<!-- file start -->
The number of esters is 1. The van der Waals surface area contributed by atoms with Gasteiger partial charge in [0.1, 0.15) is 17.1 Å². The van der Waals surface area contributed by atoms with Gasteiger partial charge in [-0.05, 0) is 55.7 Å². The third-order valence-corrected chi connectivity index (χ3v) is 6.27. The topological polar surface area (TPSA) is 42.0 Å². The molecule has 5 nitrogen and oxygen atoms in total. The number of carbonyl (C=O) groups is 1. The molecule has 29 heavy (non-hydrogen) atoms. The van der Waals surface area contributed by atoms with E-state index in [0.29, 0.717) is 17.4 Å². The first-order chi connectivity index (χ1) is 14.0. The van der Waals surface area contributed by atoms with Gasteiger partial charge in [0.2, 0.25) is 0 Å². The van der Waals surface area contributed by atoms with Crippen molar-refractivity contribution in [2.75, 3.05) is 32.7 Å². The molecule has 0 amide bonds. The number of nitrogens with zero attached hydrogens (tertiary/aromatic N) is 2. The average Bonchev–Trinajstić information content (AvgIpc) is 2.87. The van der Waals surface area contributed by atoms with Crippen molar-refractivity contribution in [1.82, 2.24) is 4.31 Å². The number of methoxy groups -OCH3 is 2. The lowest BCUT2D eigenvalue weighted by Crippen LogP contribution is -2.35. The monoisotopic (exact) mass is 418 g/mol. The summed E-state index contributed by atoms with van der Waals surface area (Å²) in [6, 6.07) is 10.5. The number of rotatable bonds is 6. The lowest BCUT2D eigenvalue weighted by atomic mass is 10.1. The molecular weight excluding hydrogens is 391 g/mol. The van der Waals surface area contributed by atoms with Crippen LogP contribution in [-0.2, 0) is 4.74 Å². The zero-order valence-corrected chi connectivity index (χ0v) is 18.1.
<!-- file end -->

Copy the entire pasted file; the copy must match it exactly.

The number of esters is 1. The van der Waals surface area contributed by atoms with Gasteiger partial charge in [0.1, 0.15) is 17.1 Å². The van der Waals surface area contributed by atoms with Gasteiger partial charge in [-0.05, 0) is 55.7 Å². The third-order valence-corrected chi connectivity index (χ3v) is 6.27. The topological polar surface area (TPSA) is 42.0 Å². The molecule has 5 nitrogen and oxygen atoms in total. The number of carbonyl (C=O) groups is 1. The molecule has 29 heavy (non-hydrogen) atoms. The van der Waals surface area contributed by atoms with E-state index in [0.29, 0.717) is 17.4 Å². The first-order chi connectivity index (χ1) is 14.0. The van der Waals surface area contributed by atoms with Gasteiger partial charge in [0.2, 0.25) is 0 Å². The van der Waals surface area contributed by atoms with Crippen molar-refractivity contribution in [2.75, 3.05) is 32.7 Å². The molecule has 0 amide bonds. The number of nitrogens with zero attached hydrogens (tertiary/aromatic N) is 2. The average Bonchev–Trinajstić information content (AvgIpc) is 2.87. The van der Waals surface area contributed by atoms with Crippen molar-refractivity contribution in [1.82, 2.24) is 4.31 Å². The number of methoxy groups -OCH3 is 2. The lowest BCUT2D eigenvalue weighted by Crippen LogP contribution is -2.35. The monoisotopic (exact) mass is 418 g/mol. The summed E-state index contributed by atoms with van der Waals surface area (Å²) in [6, 6.07) is 10.5. The number of rotatable bonds is 6. The lowest BCUT2D eigenvalue weighted by atomic mass is 10.1. The molecular weight excluding hydrogens is 391 g/mol. The van der Waals surface area contributed by atoms with Crippen LogP contribution in [-0.2, 0) is 4.74 Å². The zero-order valence-corrected chi connectivity index (χ0v) is 18.1.